Karen Fisher: Musically, how does studio playing differ from playing with the Philharmonic?

Glenn Dicterow: It depends. Who is the composer? How many cues have to be done in what amount of time? It’s a huge challenge. In the Philharmonic, 90 percent of the time you are playing pieces that you have played before. When you are sitting in the studio, you are seeing that cue for the first time and often you see the word “solo” over it. You have to put that in performable form very quickly because time is money. Obviously you have to be adept at sight reading and make something sound good after the first rehearsal run-through. If you do less than three cues an hour very often the producer gets hot and bothered about that. He wants speed and he wants perfection so it’s a little disconcerting, but that is the nature of the beast. The other thing is that you don’t really get a chance to digest the music. You have to spit it out really quickly and then it’s gone and you have to wait until the movie comes out before you ever hear it again. Chances are it will never be performed live on stage again.

Karen Fisher: Do you think smaller, regional orchestras should take their cue from what is popular and change their programming to attract more people?

Glenn Dicterow: It’s important to mix and match. There is a delicate balance between doing the movie concerts and pops concerts that pack in a standing-room-only house. Once they’re in, it’s important to educate them to know that Mahler exists, or Beethoven or Brahms and expose them to that, too. I think every orchestra needs to do these kinds of things. The NY Phil has been doing it to raise money and help the pension. We are working on that very carefully right now. Also, those Met broadcasts are helping. The camera work is really amazing and gives a real personal backstage experience.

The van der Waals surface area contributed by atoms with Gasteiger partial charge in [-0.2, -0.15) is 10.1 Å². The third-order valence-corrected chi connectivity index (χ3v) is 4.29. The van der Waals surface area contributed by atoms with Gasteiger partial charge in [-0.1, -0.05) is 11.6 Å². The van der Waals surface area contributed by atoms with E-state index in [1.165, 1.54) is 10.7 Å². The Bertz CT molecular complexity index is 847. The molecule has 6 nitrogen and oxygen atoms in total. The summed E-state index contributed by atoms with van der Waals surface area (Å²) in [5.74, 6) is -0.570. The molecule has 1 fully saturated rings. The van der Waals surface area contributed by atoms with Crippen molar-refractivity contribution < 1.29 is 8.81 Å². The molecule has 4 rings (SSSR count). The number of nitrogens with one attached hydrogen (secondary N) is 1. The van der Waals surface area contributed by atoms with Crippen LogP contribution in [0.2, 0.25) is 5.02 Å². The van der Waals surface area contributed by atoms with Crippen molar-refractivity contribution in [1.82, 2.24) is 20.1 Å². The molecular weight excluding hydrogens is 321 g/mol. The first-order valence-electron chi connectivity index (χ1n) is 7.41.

Karen Fisher: And, they are showing the orchestra…

Glenn Dicterow: Yes! It’s wonderful how they are doing that and other orchestras are following suit. It takes a new type of approach and more imaginative thinking on the part of managers to help the struggling orchestras. Classical music has always been a struggle unless you have a crossover – someone like Lang Lang with almost pop star status. They are very few and far between. You have to be astute and really perceptive of what audiences are asking for. We need to hang in there and educate people. If classical music is to survive, certainly that’s the case.

Karen Fisher: The Philadelphia Orchestra was recently forced to vote themselves out of the AFM pension fund. How do we stop that from happening in other orchestras?

Glenn Dicterow: Everybody is suffering in this economy, but basics are health care and pension. What do you do after you retire? Poor management has forced these orchestras into horrible positions at this point. If anything, it is going to force some people to never retire, and people want that part of their life fulfilled. Pensions are an essential part of American life. I think it’s important to be strong and united and insist on it. More than anything else, it’s hanging a lot of negotiations up. Before you get to anything else, that’s the first thing they want to downsize. I don’t know what the fix is, but I know that we are in a lot of trouble if we don’t fight for this.

Karen Fisher: Cleveland had a one-day strike…

Glenn Dicterow: Well, maybe that’s what it takes. Our West Coast friends seem to be doing a lot better than we are.

Karen Fisher: Boston just signed a new contract with favorable conditions.

Glenn Dicterow: And that was without Jimmy Levine. Of all places, New York should not be having this problem.

Karen Fisher: Are music schools any better at preparing young musicians for today’s realities?